Gordon Edes talks with Yankees starter and former Red Sox farmhand Carl Pavano, who picked the pinstripes over the Sox this past offseason. Pavano talks about missing out on meeting Curt Schilling as a 12 year old, picking the Yankees this winder and his friendship with another former Sox prospect, Brian Rose. Joe Sullivan of the Union Leader writes about a poster that caught his eye in a Manchester pub, a poster of Orlando Cabrera hitting in the World Series. He was so transfixed by the poster that he just had to find out more about it. Jack Perry of the ProJo relates his experience taking his family to Red Sox spring training. Horrigan’s notebook today says that the Red Sox will not show any of their starting pitchers to the Yankees in today’s spring training game. John Halama and Byung-Hyun Kim will get in some work today.

With the baseball (and other) links a bit sparse today, I figured I’d share a couple emails I’ve gotten in the last day or two. A couple deal with my comments regarding Dan Shaughnessy’s new book. The first is from Charlotte, who writes:

----- Original Message -----
From: Charlotte
To: [email protected]
Sent: Tuesday, March 29, 2005 10:56 AM
Subject: Shaughnessy's book

Dear Bruce:

Thank you so much for your comments on Shaughnessy's book. I've been telling everyone I know NOT to buy it, not only because of CHB's moronic "curse" milking but also (and even more importantly) because of the man's incessant trashing and backstabbing of Red Sox players over the years. His insane attack (which continues to this day) on Doug Mientkiewicz was the last straw.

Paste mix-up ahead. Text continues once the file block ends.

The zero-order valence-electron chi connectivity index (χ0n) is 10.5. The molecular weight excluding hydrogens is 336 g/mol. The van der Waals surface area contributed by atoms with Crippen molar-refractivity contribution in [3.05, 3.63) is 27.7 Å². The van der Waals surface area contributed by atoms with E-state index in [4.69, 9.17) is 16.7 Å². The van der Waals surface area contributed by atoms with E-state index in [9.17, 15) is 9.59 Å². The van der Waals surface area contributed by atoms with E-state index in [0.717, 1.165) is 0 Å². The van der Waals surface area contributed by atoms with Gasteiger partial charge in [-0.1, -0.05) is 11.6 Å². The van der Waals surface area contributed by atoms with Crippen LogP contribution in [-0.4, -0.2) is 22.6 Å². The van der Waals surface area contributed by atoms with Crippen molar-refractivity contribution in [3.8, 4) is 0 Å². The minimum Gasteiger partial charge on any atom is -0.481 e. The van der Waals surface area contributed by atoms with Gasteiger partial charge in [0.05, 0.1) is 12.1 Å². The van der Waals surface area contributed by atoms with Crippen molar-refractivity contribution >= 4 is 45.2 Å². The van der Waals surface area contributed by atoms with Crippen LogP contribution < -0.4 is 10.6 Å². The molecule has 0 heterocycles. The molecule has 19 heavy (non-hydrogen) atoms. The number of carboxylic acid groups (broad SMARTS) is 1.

I posted a poll at asking for opinions on which new member of the Red Sox will be the first to be trashed by Shaughnessy. The "winner" was Edgar Renteria. I left off David Wells because Wells would probably stuff CHB head-first into a whirlpool.

Keep up the great work - I love your site.

Sincerely yours,


I’d have to say that I get quite a lot of emails along this vein. I wonder if Shaughnessy and his employers really know how much he has turned off a lot of people over the years. Here’s another:

----- Original Message -----
From: Rocky
To: [email protected]
Sent: Monday, March 28, 2005 4:53 PM
Subject: Shank's sham

Shaughnessy is the L Ron Hubbard of the Boston sports scene. The guy creates a "curse" sycophantic saps buy into it,and the smirking Shank cashes his checks. He's hack in the vein of Lobel, Andelman, Dennis, Lynch... highfalutin' creeps who don't care all that much about sports and know next to nothing about them.

My hope is that new tome is a Buck a Book stalwart,but since I'm a realist,I know the book will be a success. Life sucks.

Rocky in Southie

The L Ron Hubbard of the Boston sports scene, I kind of like that one. There are quite a few others in a similar tone, but not fit for publishing on a family site like this. Ok, here’s one more, a little different angle:

----- Original Message -----
From: "mike b"
Sent: Monday, March 28, 2005 12:03 PM
Subject: What are they teaching at Harvard these days?


How I fear for dear old Harvard!